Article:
The incidence of cryptococcosis in the general population of Gauteng, South Africa in this study (15/100 000 population) was greater than that reported from pre-HAART studies in countries from which population-based or national data have been published; namely the USA, (1.8–6.7/100 000 population [20,21] and France . This high incidence reflects high HIV-seroprevalence in South Africa . However, the incidence of cryptococcosis among Gauteng residents with AIDS (14/1000) was lower than that reported from pre-HAART USA (17–66/1000 ), and France (35/1000 ). Although we used an estimated denominator obtained from the mathematical model of the Actuarial Society of Southern Africa for the numbers of persons living with AIDS , we believe these rates underestimate the true incidence of cryptococcosis in Gauteng due to multiple factors: First, in the absence of an antiretroviral therapy, clinicians may not pursue a diagnosis aggressively in patients who present with ‘end stage’ AIDS, but choose to apply palliative or ‘home-based’ care . Both doctors and patients may believe the prognosis of their advanced HIV condition to be very poor, and the latter may go to their traditional homes outside Gauteng where many die . Second, since the overwhelming majority of patients in this study presented with meningitis, it is likely that non-meningeal presentations of cryptococcosis are missed. In the pre-HAART population-based series from the USA , France  and Northern Territory of Australia , larger proportions of patients with extra-meningeal presentations were described (only 60, 78 and 65% respectively presented with meningitis). Third, environmental exposure to pathogenic cryptococci in Gauteng is likely to be more frequent than in USA and France, as the rate of cryptococcosis amongst HIV-infected Gauteng children appears high, even though paediatric cryptococcosis is recognized to be uncommon [21,25,26].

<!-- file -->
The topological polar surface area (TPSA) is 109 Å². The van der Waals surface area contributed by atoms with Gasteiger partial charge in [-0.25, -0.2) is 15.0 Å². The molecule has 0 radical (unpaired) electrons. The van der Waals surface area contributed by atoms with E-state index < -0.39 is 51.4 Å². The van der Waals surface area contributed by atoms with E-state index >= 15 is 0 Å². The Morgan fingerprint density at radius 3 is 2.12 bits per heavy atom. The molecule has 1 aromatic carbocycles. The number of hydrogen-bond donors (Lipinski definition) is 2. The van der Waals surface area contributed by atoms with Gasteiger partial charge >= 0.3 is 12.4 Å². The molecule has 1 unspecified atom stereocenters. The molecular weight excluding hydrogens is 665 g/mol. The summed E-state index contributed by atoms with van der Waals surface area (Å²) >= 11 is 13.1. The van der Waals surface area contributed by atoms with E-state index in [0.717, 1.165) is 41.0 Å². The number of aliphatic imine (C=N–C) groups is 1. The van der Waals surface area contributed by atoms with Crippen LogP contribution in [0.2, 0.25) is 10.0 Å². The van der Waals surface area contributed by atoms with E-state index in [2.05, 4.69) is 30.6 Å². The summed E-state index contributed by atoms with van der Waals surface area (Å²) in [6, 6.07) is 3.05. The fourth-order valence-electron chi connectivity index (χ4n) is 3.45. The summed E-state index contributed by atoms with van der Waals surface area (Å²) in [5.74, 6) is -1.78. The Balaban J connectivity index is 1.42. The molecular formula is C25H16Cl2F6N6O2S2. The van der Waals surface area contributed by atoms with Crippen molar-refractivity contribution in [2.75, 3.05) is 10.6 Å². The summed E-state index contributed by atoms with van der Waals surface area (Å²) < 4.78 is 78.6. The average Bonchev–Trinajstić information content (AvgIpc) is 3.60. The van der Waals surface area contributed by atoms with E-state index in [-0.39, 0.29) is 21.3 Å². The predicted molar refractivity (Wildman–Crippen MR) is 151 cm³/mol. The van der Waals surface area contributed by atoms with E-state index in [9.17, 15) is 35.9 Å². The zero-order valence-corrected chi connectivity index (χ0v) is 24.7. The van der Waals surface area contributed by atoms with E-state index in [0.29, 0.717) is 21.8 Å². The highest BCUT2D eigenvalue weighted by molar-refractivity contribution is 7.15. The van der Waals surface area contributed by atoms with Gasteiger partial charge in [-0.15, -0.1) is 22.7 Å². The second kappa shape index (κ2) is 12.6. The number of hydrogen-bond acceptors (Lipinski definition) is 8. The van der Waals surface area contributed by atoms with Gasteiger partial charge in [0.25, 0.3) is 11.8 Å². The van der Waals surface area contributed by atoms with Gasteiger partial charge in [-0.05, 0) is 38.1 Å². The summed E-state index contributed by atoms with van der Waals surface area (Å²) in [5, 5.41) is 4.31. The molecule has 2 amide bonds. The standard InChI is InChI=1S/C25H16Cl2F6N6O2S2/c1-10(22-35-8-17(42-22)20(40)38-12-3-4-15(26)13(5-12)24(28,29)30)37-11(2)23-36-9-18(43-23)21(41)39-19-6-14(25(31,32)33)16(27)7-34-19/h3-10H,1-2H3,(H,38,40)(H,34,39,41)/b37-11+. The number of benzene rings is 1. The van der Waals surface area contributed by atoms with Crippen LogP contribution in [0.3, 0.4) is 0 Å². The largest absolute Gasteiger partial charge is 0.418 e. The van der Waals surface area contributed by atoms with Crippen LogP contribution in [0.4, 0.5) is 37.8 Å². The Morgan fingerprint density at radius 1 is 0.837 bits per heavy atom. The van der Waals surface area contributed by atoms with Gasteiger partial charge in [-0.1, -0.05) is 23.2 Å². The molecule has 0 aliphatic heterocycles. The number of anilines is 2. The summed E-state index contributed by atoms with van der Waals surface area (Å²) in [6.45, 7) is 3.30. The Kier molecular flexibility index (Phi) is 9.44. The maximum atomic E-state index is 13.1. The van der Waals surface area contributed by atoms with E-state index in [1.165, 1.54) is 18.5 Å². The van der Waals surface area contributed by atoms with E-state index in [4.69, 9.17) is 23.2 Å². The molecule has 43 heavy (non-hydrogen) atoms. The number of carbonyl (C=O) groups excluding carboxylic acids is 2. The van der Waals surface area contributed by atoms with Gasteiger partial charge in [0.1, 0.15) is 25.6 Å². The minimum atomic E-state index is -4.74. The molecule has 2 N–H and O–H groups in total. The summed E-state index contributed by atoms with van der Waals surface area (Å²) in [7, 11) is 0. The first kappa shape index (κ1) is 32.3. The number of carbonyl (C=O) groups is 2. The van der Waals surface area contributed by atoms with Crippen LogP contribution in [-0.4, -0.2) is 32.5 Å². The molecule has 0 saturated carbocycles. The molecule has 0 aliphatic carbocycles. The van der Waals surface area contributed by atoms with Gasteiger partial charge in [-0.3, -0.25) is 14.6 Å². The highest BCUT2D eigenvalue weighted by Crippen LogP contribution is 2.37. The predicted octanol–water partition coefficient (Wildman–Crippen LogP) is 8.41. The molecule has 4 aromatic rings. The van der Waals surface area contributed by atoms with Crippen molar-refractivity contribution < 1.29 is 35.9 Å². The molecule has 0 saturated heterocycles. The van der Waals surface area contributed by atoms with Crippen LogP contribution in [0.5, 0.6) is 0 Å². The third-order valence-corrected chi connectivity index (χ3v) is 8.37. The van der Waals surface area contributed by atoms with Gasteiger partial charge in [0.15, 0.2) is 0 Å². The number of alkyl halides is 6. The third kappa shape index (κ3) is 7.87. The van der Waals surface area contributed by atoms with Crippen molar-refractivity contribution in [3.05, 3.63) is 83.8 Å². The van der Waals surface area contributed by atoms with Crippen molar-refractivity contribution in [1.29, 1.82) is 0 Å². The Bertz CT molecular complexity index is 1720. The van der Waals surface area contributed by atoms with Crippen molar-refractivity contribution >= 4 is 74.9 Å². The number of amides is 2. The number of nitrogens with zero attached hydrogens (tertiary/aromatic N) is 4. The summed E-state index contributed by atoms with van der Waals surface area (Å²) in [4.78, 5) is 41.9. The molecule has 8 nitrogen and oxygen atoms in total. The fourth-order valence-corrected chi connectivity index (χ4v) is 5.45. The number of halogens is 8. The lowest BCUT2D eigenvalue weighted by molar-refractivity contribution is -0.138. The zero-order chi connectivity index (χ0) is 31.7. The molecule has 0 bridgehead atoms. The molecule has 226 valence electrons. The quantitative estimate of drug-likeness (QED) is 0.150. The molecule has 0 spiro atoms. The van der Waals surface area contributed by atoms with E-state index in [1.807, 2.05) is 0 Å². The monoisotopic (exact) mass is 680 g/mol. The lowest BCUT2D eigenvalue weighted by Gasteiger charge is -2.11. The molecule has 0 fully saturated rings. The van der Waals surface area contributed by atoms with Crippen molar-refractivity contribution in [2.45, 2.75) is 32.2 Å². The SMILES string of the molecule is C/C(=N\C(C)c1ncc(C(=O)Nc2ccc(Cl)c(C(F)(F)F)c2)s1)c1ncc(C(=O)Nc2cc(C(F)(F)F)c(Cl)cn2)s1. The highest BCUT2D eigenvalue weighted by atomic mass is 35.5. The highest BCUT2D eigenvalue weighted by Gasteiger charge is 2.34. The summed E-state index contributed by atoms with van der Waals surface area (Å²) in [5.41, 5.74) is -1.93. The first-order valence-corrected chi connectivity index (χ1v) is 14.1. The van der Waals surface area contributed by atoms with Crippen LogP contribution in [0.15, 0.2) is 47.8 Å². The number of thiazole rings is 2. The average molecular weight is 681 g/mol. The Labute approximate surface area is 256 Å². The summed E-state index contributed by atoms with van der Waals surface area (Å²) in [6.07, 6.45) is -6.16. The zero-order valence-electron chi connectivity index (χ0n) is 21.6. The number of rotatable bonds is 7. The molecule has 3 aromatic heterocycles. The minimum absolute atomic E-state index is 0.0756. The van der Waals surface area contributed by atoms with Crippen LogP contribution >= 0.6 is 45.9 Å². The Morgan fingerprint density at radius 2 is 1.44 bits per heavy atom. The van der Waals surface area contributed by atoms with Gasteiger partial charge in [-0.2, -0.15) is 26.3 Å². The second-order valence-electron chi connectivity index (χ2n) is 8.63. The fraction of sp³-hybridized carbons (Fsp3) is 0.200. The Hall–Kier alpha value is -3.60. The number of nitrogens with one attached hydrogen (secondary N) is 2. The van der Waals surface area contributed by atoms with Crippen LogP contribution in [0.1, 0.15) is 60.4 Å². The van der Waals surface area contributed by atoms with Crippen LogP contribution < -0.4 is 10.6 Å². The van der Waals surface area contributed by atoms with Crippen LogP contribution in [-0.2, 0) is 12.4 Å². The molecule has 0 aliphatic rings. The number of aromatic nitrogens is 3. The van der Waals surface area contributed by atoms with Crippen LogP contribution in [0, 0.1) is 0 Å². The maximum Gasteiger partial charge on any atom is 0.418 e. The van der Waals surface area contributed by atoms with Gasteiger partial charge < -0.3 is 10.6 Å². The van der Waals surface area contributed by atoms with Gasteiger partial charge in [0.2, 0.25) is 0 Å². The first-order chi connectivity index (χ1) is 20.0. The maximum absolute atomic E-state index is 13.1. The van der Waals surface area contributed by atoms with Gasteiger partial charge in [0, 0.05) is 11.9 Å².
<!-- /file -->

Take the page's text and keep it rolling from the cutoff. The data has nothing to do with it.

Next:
Regarding laboratory diagnostics, the India ink test proved to have excellent sensitivity for cryptococcal meningitis, contrary to experience in the northern hemisphere where its sensitivity has ranged from 25–50% [27,28]. This may be a function of the late presentation of the patients, a higher central nervous system burden of organisms in a population of incident untreated cases, failure of laboratories to culture cryptococci when the India ink test is negative (the diagnosis is missed) or greater experience of laboratory technologists in this setting where cryptococcosis is relatively common.